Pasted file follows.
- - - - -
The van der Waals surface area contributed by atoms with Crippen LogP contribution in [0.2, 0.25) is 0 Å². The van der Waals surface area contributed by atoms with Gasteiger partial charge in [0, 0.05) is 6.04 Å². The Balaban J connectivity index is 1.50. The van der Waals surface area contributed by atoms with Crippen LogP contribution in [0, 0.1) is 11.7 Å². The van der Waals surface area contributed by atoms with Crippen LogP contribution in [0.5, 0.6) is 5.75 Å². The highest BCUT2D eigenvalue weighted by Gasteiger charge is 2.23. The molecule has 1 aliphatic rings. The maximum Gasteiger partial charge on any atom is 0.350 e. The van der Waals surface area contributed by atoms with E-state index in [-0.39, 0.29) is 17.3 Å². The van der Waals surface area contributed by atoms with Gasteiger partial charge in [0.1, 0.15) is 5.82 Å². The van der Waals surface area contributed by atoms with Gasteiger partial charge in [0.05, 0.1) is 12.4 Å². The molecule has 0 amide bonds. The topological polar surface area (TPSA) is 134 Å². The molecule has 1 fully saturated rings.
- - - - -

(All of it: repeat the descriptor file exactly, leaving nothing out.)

The van der Waals surface area contributed by atoms with Crippen LogP contribution in [0.2, 0.25) is 0 Å². The van der Waals surface area contributed by atoms with Gasteiger partial charge in [0, 0.05) is 6.04 Å². The Balaban J connectivity index is 1.50. The van der Waals surface area contributed by atoms with Crippen LogP contribution in [0, 0.1) is 11.7 Å². The van der Waals surface area contributed by atoms with Crippen LogP contribution in [0.5, 0.6) is 5.75 Å². The highest BCUT2D eigenvalue weighted by Gasteiger charge is 2.23. The molecule has 1 aliphatic rings. The maximum Gasteiger partial charge on any atom is 0.350 e. The van der Waals surface area contributed by atoms with E-state index in [-0.39, 0.29) is 17.3 Å². The van der Waals surface area contributed by atoms with Gasteiger partial charge in [0.1, 0.15) is 5.82 Å². The van der Waals surface area contributed by atoms with Gasteiger partial charge in [0.05, 0.1) is 12.4 Å². The molecule has 0 amide bonds. The topological polar surface area (TPSA) is 134 Å². The molecule has 1 fully saturated rings.